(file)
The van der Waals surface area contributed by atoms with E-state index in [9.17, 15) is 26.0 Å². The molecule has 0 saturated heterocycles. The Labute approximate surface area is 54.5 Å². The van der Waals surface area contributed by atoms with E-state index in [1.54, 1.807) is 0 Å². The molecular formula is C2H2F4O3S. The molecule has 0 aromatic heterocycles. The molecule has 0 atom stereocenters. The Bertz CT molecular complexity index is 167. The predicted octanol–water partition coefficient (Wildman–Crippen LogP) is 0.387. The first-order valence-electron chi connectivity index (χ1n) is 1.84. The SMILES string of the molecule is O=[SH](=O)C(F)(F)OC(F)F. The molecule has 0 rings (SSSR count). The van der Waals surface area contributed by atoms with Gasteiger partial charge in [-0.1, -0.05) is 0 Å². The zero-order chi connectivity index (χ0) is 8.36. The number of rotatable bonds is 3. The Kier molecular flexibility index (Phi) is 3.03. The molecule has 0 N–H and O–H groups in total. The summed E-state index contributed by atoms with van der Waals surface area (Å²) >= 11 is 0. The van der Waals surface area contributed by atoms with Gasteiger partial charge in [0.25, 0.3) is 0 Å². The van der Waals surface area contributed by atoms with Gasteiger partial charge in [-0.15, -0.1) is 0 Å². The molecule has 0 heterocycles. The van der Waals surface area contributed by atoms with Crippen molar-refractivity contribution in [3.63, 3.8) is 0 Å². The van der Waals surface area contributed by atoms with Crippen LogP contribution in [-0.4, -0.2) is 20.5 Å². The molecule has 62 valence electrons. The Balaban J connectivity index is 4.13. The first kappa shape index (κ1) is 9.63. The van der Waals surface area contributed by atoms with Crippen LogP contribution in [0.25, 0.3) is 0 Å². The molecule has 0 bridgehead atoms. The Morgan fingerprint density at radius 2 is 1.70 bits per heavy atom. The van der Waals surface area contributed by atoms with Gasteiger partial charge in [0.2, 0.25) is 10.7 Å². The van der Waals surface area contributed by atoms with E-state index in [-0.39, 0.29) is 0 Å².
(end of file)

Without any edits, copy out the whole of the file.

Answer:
The van der Waals surface area contributed by atoms with E-state index in [9.17, 15) is 26.0 Å². The molecule has 0 saturated heterocycles. The Labute approximate surface area is 54.5 Å². The van der Waals surface area contributed by atoms with E-state index in [1.54, 1.807) is 0 Å². The molecular formula is C2H2F4O3S. The molecule has 0 aromatic heterocycles. The molecule has 0 atom stereocenters. The Bertz CT molecular complexity index is 167. The predicted octanol–water partition coefficient (Wildman–Crippen LogP) is 0.387. The first-order valence-electron chi connectivity index (χ1n) is 1.84. The SMILES string of the molecule is O=[SH](=O)C(F)(F)OC(F)F. The molecule has 0 rings (SSSR count). The van der Waals surface area contributed by atoms with Gasteiger partial charge in [-0.1, -0.05) is 0 Å². The zero-order chi connectivity index (χ0) is 8.36. The number of rotatable bonds is 3. The Kier molecular flexibility index (Phi) is 3.03. The molecule has 0 N–H and O–H groups in total. The summed E-state index contributed by atoms with van der Waals surface area (Å²) >= 11 is 0. The van der Waals surface area contributed by atoms with Gasteiger partial charge in [0.25, 0.3) is 0 Å². The van der Waals surface area contributed by atoms with Gasteiger partial charge in [-0.15, -0.1) is 0 Å². The molecule has 0 heterocycles. The van der Waals surface area contributed by atoms with Crippen molar-refractivity contribution in [3.63, 3.8) is 0 Å². The van der Waals surface area contributed by atoms with Crippen LogP contribution in [-0.4, -0.2) is 20.5 Å². The molecule has 62 valence electrons. The Balaban J connectivity index is 4.13. The first kappa shape index (κ1) is 9.63. The van der Waals surface area contributed by atoms with Crippen LogP contribution in [0.25, 0.3) is 0 Å². The molecule has 0 bridgehead atoms. The Morgan fingerprint density at radius 2 is 1.70 bits per heavy atom. The van der Waals surface area contributed by atoms with Gasteiger partial charge in [0.2, 0.25) is 10.7 Å². The van der Waals surface area contributed by atoms with E-state index in [-0.39, 0.29) is 0 Å².